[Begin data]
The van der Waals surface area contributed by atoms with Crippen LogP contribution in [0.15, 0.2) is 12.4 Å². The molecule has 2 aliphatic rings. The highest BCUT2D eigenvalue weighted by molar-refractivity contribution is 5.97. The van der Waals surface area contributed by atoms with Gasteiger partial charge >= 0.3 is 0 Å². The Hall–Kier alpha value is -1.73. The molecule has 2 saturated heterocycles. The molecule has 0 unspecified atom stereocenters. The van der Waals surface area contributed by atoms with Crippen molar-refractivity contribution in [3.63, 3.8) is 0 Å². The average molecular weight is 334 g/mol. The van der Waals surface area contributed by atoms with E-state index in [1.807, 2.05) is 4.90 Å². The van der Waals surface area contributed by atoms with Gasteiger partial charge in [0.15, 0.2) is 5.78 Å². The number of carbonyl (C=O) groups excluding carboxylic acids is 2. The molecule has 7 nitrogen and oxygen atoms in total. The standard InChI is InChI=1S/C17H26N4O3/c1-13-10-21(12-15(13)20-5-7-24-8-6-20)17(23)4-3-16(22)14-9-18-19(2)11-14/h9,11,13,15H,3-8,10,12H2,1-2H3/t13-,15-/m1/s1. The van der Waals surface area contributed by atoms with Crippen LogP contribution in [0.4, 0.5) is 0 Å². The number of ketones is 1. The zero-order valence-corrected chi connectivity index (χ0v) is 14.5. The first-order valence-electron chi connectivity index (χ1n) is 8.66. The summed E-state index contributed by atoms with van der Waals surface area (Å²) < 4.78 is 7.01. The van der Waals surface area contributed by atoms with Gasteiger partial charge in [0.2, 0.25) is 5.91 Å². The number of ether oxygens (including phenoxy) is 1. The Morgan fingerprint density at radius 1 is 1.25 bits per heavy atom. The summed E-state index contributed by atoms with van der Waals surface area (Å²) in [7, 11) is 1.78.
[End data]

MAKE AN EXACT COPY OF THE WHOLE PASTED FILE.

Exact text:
The van der Waals surface area contributed by atoms with Crippen LogP contribution in [0.15, 0.2) is 12.4 Å². The molecule has 2 aliphatic rings. The highest BCUT2D eigenvalue weighted by molar-refractivity contribution is 5.97. The van der Waals surface area contributed by atoms with Gasteiger partial charge >= 0.3 is 0 Å². The Hall–Kier alpha value is -1.73. The molecule has 2 saturated heterocycles. The molecule has 0 unspecified atom stereocenters. The van der Waals surface area contributed by atoms with Crippen molar-refractivity contribution in [3.63, 3.8) is 0 Å². The average molecular weight is 334 g/mol. The van der Waals surface area contributed by atoms with E-state index in [1.807, 2.05) is 4.90 Å². The van der Waals surface area contributed by atoms with Gasteiger partial charge in [0.15, 0.2) is 5.78 Å². The number of carbonyl (C=O) groups excluding carboxylic acids is 2. The molecule has 7 nitrogen and oxygen atoms in total. The standard InChI is InChI=1S/C17H26N4O3/c1-13-10-21(12-15(13)20-5-7-24-8-6-20)17(23)4-3-16(22)14-9-18-19(2)11-14/h9,11,13,15H,3-8,10,12H2,1-2H3/t13-,15-/m1/s1. The van der Waals surface area contributed by atoms with Crippen LogP contribution in [0.4, 0.5) is 0 Å². The number of ketones is 1. The zero-order valence-corrected chi connectivity index (χ0v) is 14.5. The first-order valence-electron chi connectivity index (χ1n) is 8.66. The summed E-state index contributed by atoms with van der Waals surface area (Å²) < 4.78 is 7.01. The van der Waals surface area contributed by atoms with Gasteiger partial charge in [0.2, 0.25) is 5.91 Å². The number of ether oxygens (including phenoxy) is 1. The Morgan fingerprint density at radius 1 is 1.25 bits per heavy atom. The summed E-state index contributed by atoms with van der Waals surface area (Å²) in [7, 11) is 1.78.